by Ryan Johnson
On Thursday, January 28, I attended Live Music Fest at Intermedia Arts in Uptown. Even approaching the event, I could tell it was going to be a good time; the building has murals and pieces of art done in spray paint covering the majority of the exterior, leading you into a just as creative space inside. This bi-monthly event features three local musicians in the rad space of Intermedia. Unlike their typical structure, this Thursday happened to feature four acts instead of their usual three–more music, always a bonus. The musicians performing varied in style that night, providing a well-rounded and unique show.
First up was Gabby Z, a singer/songwriter in her senior year of high school, who entered with her guitar, gathered an amp, and just started up. Gabby has a rich voice with flawless control that pairs perfectly with her jazzy sound. She opened her set with a cover of “Doo Wop (That Thing)”, originally performed by Lauryn Hill, featuring her strong ability to put her own spin on others’ work. Going between originals and covers, she presented a variety of styles but mostly focused on folk-blues and blue-eyed soul. In these blues pieces she utilized her lower range with breathtaking belts of strong vocal power and countering her robust pieces by highlighting her upper range with a softer and breathy tonality. Her set left the audience impressed with her sound and wanting more, which luckily for us, is available on SoundCloud. (Her “Feel Good” cover is highly recommended.)
The second act was a duo who doubled up on guitar and vocals, Julia & Nina. Their harmonies interacted perfectly, one focusing on soprano while the other kept in her alto range. I would describe their sound as a mix of indie folk & indie pop, echoing that of Zooey Deschanel & M. Ward’s She & Him, of course in a more She & Her manner. Their act was really enjoyable. I could really see they were enjoying what they were doing, giggling when an unexpected sound came or just beaming as they talked about the pieces they were playing. This duo’s playful energy matched their sound very well, keeping their set upbeat and lighthearted.
The third act was a collaboration between two separate artists, Ashley Mari along with Matt Jarvi of MNtality. Mari is a self described poet/rapper/singer while Jarvi is more on the rapping end of things, and focused on instruments and beats. Their act was very unique, having a different structure than any other show I’ve attended. They started with a “skit” I suppose is the best way to put it, gradually flowing from that to poetry continuing onto rap. Their sound can be related to the Mod Sun coined term “Hippie Rap,” which was best featured in their song “Mood,” speaking of human connection and a higher perspective. Mari also presented some poetry on her own without any musical accompaniment. They utilized props throughout their set, belly dancing scarves specifically, and also had some smaller instruments, a maraca & xylophone to accompany their electronic tracks. After their show I decided to try to find their work online. I discovered with investigation on their respective Soundclouds that their collaboration has occurred relatively recently, leading to the conclusion that their pairing is still in the works. This show was their first together from what I can find, and while they are still figuring out the flow of working together, their set was quite entertaining.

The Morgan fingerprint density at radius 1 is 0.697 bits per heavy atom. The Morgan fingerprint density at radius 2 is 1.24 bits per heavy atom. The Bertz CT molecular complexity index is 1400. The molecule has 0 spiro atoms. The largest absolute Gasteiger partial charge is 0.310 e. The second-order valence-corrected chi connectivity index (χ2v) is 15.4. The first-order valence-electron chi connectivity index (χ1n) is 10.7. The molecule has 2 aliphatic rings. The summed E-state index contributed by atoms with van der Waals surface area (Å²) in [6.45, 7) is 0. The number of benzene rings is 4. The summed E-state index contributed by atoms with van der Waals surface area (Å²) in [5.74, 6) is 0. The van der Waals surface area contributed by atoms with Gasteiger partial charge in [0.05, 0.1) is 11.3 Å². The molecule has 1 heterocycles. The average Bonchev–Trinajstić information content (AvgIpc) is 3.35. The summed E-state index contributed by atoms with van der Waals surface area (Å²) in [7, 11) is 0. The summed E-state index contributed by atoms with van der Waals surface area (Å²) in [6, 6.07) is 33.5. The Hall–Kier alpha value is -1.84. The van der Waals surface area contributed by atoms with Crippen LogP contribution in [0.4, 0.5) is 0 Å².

Last Import closed out the night with a bang. This local group features a trio of guitar, bass and drums, a typical set up, but a really good set. They’re very developed as a group–settled in their sound and really comfortable on stage. Their sound is quite indie rock, reminding me of a mashup between Bad Bad Hats and Paramore, with less males and younger talent. I’m really looking forward to getting more of their sound, which fortunately can be found on Bandcamp. Last Import asked the audience to come down from our seats to get closer to the music, having a more condensed energy is always fun and a great way to end the night. The audience got really into it, lots of cheers after every song accompanied with an abundance of head bobbing throughout the set.
After the show, the musicians all stuck around for a bit, chatted with audience members as well as each other, and just ended the night on a nice low-key note. Live Music Fest seems to be a great way to discover a few new local artists as well as honestly just having a really great time, and who knows, maybe you’ll find a few new favorite artists to follow.
Every other month Intermedia Arts hosts their Live Music Fest, featuring young musicians from the metropolitan area. Each event features three bands or musicians, is a three hour show, and frugally has a $3 cover. This event is open to any genre of music and any young musician, middle school through college. Intermedia is a super rad venue, featuring a large stage and plenty of sitting space for the audience.